In her new book, You Were Always Mom's Favorite!, linguist Deborah Tannen explores relationships between sisters and, as she told NPR's Susan Shamberg, "the double meaning of the word bond... the bond of a connection and the bond of bondage."
In an excerpt from the book, Tannen writes about discussing sisterhood with a group of women at a party, including one named Laxmi who said, "When we meet we can't get enough of each other. When we ride in a car together, my husband threatens, 'I'm taking another car! You two never stop talking and laughing!' She's my lifeline. I'm her lifeline. If I say one word, she knows what I'm going to say. We've made a pact that we'll take a vacation together at least once a year." This sweet depiction of the sisterly bond prompts another woman to remark, "That's why I always wished I had a sister."
Frankly, the same thought crossed my mind, and I have two sisters. I love them dearly, but for every time one of them has finished my sentence or laughed at an inside joke based on a single word or gesture, I can think of another time when one of them has told me I'm ugly, gotten me in a headlock, made fun of my goals, made me sick with worry, kicked me in the shins, gotten me in trouble for something she did, reminded me how very much I suck, stolen my shit, or spent an entire vacation whining about everything I wanted to do. And that's the stuff that didn't require therapy. So I was perversely gratified to read the rest of Tannen's story, in which Laxmi admits to the author privately that she and her sister hadn't spoken to each other for a year, following an enormous falling out over money. Ah, that sounds more familiar!
Writes Tannen, "The word 'sister' evokes an ideal of connection and support, like the friendships that made Rebecca Wells's Divine Secrets of the Ya-Ya Sisterhood and Ann Brashares's The Sisterhood of the Traveling Pants into bestselling novels and successful films" — i.e., stories that weren't about actual sisters. (Some books-to-films that were: Whatever Happened to Baby Jane?, Atonement, My Sister's Keeper. Just saying.) And that's one of my biggest beefs with the pervasive idea that sisterhood is necessarily some magical bond, infinitely deeper than mere friendship: When it works, it's the friendship that makes it look so great. I do know lots of women who consider their sisters their BFFs, and they're lucky — but are they any luckier than I am, with two sisters I both like and love but don't categorize as besties, plus a great, non-related BFF? Or the BFF herself, who's an only child? I have no way of knowing — and neither does anyone else — but I can tell you I'm pretty damned lucky.
I can also tell you that the "sisterhood is better than any friendship" concept makes a whole lot of women feel inadequate and left out — notably women without sisters, but also sisters of women who are an exhausting load of work to love and support for any number of reasons, women who have zero in common with their sisters, and mothers of only children, who are constantly scolded for denying their kids that magical bond. It strikes me as part and parcel of our culture's fetishization of the traditional family — two married, healthy, heterosexual parents, and at least two healthy, attractive and charming children — which undermines the value of primary loving relationships that fall outside that description. Whether you're queer, living in sin, a single parent or someone raised by one, an orphan, a foster parent, the caretaker for a sibling with a severe illness, or an only child, you don't fit the mold. And you're told repeatedly that you can never be as happy and fulfilled as people who do.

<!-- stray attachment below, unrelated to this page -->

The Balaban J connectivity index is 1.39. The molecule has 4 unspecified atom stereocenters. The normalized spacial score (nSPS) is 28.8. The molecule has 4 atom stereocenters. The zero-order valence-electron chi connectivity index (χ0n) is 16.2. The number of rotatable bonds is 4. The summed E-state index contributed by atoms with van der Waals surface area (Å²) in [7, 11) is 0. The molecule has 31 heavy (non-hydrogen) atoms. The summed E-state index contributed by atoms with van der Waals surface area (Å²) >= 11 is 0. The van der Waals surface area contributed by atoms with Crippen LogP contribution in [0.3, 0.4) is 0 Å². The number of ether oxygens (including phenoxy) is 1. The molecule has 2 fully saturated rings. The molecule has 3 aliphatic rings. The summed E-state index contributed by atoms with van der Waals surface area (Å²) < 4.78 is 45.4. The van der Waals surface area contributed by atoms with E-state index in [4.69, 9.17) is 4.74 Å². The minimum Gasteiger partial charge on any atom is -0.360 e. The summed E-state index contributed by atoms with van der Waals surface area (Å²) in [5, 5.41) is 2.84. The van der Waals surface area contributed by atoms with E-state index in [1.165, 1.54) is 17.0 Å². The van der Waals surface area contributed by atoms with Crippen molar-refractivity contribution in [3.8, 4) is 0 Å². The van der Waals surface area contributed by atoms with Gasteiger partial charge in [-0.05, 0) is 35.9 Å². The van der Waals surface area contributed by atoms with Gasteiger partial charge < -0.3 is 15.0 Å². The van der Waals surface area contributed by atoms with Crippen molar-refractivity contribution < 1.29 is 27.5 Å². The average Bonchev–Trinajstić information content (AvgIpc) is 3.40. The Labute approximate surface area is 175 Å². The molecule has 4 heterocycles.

Bullshit. Deep, enduring love comes from many sources other than blood ties, and often enough, the love that does come from those ties can be destructive. I was so happy to see that Tannen gets right to acknowledging the more difficult aspects of sisterhood, because it's so often painted as nothing more than "an ideal of connection and support" that resonates with many women about as much as your average Hallmark card — yet can still make us wonder what we're missing. The ideal of a "best friend who can never leave you" sounds nice on the surface, but what if she feels more like an albatross who can never leave you? And what of the best friends who can leave you but choose to stay year in, year out? Are they less important because they don't have any embarrassing stories about your toddlerhood? Or any less "sisterly," for that matter?
Of her sister, one woman told Tanner, "I love her to death. I can't imagine life without her." Another said, "I don't want anyone to kill my sister because I want to have the privilege of doing that myself." As someone with sisters, I can relate to both comments. A lot. But so can people without sisters, because those mixed feelings can be part of any emotionally intense, long-term relationship, including many that don't get their own section in the card aisle.